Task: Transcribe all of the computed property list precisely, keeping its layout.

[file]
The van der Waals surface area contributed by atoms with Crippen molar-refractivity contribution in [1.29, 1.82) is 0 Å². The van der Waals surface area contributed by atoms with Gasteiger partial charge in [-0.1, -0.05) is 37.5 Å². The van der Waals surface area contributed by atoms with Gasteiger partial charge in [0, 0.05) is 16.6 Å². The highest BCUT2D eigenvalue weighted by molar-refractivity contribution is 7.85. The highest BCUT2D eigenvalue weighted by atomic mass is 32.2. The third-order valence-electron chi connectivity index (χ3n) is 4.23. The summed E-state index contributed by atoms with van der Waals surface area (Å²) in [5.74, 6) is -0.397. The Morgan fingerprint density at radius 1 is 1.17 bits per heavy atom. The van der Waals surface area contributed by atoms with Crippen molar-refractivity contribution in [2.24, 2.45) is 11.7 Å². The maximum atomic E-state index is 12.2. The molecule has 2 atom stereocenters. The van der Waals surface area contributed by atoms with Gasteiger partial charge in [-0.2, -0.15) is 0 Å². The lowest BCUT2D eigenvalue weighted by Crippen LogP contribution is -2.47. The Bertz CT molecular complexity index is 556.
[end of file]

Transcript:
The van der Waals surface area contributed by atoms with Crippen molar-refractivity contribution in [1.29, 1.82) is 0 Å². The van der Waals surface area contributed by atoms with Gasteiger partial charge in [-0.1, -0.05) is 37.5 Å². The van der Waals surface area contributed by atoms with Gasteiger partial charge in [0, 0.05) is 16.6 Å². The highest BCUT2D eigenvalue weighted by molar-refractivity contribution is 7.85. The highest BCUT2D eigenvalue weighted by atomic mass is 32.2. The third-order valence-electron chi connectivity index (χ3n) is 4.23. The summed E-state index contributed by atoms with van der Waals surface area (Å²) in [5.74, 6) is -0.397. The Morgan fingerprint density at radius 1 is 1.17 bits per heavy atom. The van der Waals surface area contributed by atoms with Crippen molar-refractivity contribution in [2.24, 2.45) is 11.7 Å². The maximum atomic E-state index is 12.2. The molecule has 2 atom stereocenters. The van der Waals surface area contributed by atoms with Gasteiger partial charge in [-0.2, -0.15) is 0 Å². The lowest BCUT2D eigenvalue weighted by Crippen LogP contribution is -2.47. The Bertz CT molecular complexity index is 556.